But not everyone was as disapproving of Clementi as Mozart. Ludwig van Beethoven was one of his greatest admirers and in 1807, Clementi struck a deal with Beethoven. Clementi now had full rights to publish Beethoven’s compositions in England.

In addition to playing the piano, teaching and conducting, Clementi began manufacturing pianos. However, in the same year that the deal for publication rights was struck with Beethoven, Clementi’s piano factory burned down. In spite of this, he continued making pianos.

In 1813, Clementi and a group of prominent professional musicians in London founded the “Philharmonic Society of London”, which became the Royal Philharmonic Society in 1912. It is still around today, and their Gold Medal for outstanding musicianship is still being awarded, although rarely. By 2008, it had been awarded to fewer than a hundred musicians. Interestingly, the medal has a profile of a bust of Beethoven on it.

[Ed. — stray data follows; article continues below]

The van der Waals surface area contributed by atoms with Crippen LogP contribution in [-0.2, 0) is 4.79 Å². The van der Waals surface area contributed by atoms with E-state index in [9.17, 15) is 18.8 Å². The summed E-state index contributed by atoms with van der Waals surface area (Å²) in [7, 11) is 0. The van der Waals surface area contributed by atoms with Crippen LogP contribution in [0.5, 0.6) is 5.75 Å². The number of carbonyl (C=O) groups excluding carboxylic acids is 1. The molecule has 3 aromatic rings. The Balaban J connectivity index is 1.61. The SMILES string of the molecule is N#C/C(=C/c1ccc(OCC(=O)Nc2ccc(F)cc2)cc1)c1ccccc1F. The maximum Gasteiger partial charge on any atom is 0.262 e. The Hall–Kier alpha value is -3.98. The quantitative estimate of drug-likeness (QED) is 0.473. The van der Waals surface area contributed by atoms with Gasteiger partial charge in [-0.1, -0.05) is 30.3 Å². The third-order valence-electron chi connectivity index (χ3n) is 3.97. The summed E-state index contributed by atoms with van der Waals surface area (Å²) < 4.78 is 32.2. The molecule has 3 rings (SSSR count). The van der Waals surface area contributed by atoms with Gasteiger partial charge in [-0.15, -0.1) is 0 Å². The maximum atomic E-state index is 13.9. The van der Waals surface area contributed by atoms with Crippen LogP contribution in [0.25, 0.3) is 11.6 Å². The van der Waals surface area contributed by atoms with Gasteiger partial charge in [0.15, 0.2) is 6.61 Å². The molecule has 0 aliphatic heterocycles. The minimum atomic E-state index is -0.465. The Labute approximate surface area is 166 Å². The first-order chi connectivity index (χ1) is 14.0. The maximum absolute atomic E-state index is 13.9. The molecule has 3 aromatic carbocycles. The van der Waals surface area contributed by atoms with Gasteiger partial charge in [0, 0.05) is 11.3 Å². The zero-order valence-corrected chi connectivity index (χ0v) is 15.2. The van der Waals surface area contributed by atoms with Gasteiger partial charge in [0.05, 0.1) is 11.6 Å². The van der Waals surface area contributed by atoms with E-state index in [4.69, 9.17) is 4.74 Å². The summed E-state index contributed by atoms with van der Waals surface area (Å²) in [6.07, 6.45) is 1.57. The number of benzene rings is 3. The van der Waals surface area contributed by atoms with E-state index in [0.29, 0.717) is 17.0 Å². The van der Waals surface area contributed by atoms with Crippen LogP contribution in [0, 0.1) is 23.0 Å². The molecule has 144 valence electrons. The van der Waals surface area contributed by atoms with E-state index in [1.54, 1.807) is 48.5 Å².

A Bust Of Beethoven

A Bust Of Beethoven

In 1830, Clementi, who was married three times, moved to outside of Lichfield, England and spent his final, less exciting years in Evesham. He died on 10 March 1832 and was buried at Westminster Abbey. Despite some criticism for ‘correcting’ harmonics in Beethoven’s music when he published them and other, more personal ones; his music lives on in musicians all over the world.

An Older, Perhaps Wiser Clementi

An Older, Perhaps Wiser Clementi

Who is your Prince Charming?

Edward Cullen from the Twilight series is likely to be the answer to that question. The only other fictional character, who has been compared to Edward Cullen, and perhaps preferred by the older fans is none other than Mr. Darcy from Jane Austen’s famous Pride & Prejudice.